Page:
I've been married to my wife for 21 years, and while we've grown comfortable with each other, I can still be surprised, delighted, and impressed when I watch her operate away from our comfort zone and in her own sphere--explaining and then demonstrating to a rapt piano recital audience, for instance, the delights of three beats against two in an etude of Debussy. I had the same feeling, though of a non-uxorial nature, while listening to Mark Tibergien present some of Moss Adams's latest findings at the Pershing Insite conference in June. Mark has shared with Investment Advisor readers his unparalleled insights into the advisory business through his Formulas for Success column since 2003, and I've grown comfortable with describing Mark as the quintessential practice management expert who combines mastery of Moss Adams's trove of data on the advisory universe with the hands-on personal expertise gained from consulting with hundreds of firms around the world on their unique issues. I don't know anyone in the business who would disagree with that assessment.
In Mark's 45-minute Pershing presentation, however, I felt anew the satisfaction of listening to a master educate and inspire a standing-room only crowd. Mark made some bold predictions about the future of the RIA business, and created a sense of urgency that his audience better be ready to respond to the new world a-borning. There will be an explosion of advisors in the near future to match the blossoming of demand for financial advice emanating from the boomers, Mark argued, but then pointed out in his scholarly, authoritative way that demand for advice will be matched with demand for people who can provide said advice. That's good news for those now studying financial planning and those young advisors whose time and talents will be in great demand: It will also mean that salaries for those newcomers will soar. In fact, that competition resulting in rising return for advisors may already be happening.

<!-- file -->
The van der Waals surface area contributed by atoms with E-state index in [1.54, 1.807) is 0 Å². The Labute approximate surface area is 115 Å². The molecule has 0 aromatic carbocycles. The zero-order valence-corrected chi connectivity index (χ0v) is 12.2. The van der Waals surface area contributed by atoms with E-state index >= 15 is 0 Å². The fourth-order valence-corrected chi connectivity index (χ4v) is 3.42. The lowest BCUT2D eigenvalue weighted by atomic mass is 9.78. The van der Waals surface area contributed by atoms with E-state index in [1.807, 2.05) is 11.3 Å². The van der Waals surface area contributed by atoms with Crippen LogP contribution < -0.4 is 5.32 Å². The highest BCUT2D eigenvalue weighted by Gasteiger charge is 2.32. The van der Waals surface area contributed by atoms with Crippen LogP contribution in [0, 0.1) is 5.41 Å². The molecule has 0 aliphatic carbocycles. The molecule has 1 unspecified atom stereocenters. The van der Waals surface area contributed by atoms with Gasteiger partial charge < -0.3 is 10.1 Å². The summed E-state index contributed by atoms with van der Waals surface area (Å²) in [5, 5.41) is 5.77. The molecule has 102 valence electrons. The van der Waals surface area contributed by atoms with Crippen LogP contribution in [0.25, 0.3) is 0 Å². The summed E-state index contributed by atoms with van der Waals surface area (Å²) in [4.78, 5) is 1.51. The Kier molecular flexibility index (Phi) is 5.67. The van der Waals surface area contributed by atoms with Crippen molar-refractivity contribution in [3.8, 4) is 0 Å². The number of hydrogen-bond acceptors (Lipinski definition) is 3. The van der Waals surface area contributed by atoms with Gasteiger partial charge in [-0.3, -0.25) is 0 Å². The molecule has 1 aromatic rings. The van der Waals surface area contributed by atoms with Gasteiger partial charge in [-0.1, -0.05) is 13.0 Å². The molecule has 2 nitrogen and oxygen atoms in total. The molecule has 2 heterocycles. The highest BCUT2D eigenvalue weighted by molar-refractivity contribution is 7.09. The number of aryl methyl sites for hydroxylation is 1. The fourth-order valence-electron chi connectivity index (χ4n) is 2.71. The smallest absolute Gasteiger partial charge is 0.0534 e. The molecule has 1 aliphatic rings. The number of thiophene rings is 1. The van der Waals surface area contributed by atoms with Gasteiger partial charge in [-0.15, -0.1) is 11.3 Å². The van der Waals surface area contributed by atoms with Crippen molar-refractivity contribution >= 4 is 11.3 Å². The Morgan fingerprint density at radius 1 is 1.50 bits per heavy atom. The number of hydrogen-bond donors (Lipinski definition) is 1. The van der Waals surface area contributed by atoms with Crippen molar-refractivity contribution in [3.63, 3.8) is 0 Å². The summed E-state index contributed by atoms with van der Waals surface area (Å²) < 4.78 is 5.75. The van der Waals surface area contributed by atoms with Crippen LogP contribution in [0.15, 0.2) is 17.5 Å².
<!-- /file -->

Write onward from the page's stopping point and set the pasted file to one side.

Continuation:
Mark's colleague, Philip Palaveev, gave me a sneak preview at the Pershing show of Moss Adams's study on compensation that will be published later this year. Take-home pay for advisors is sharply rising, Philip said the preliminary data shows, and that holds true for principals of both smaller firms as well as larger ones. Those trends will be discussed in greater detail, and the correct responses for advisors will be delivered, at the second Investment Advisor-Moss Adams Advisor Summit, a two-day workshop-like affair that will be held at the Ritz-Carlton hotel in Pentagon City, Virginia, on November 27-28 of this year. Look to the IA Web site at www.investmentadvisor.com for more details on the conference, which will focus on how successful advisory firms can not only overcome the looming "people issue," but form the processes and compensation schemes that will help assure their continued success. Look to the site and these pages for more practical tools from Mark Tibergien, Susan Hirshman, Angie Herbers, our staff writers and contributors on how you can prosper in the years ahead. The strength of the independent advisory profession is its people--its pioneers and the next generation alike--and we'll keep playing our role of bringing the wisdom of those people to you.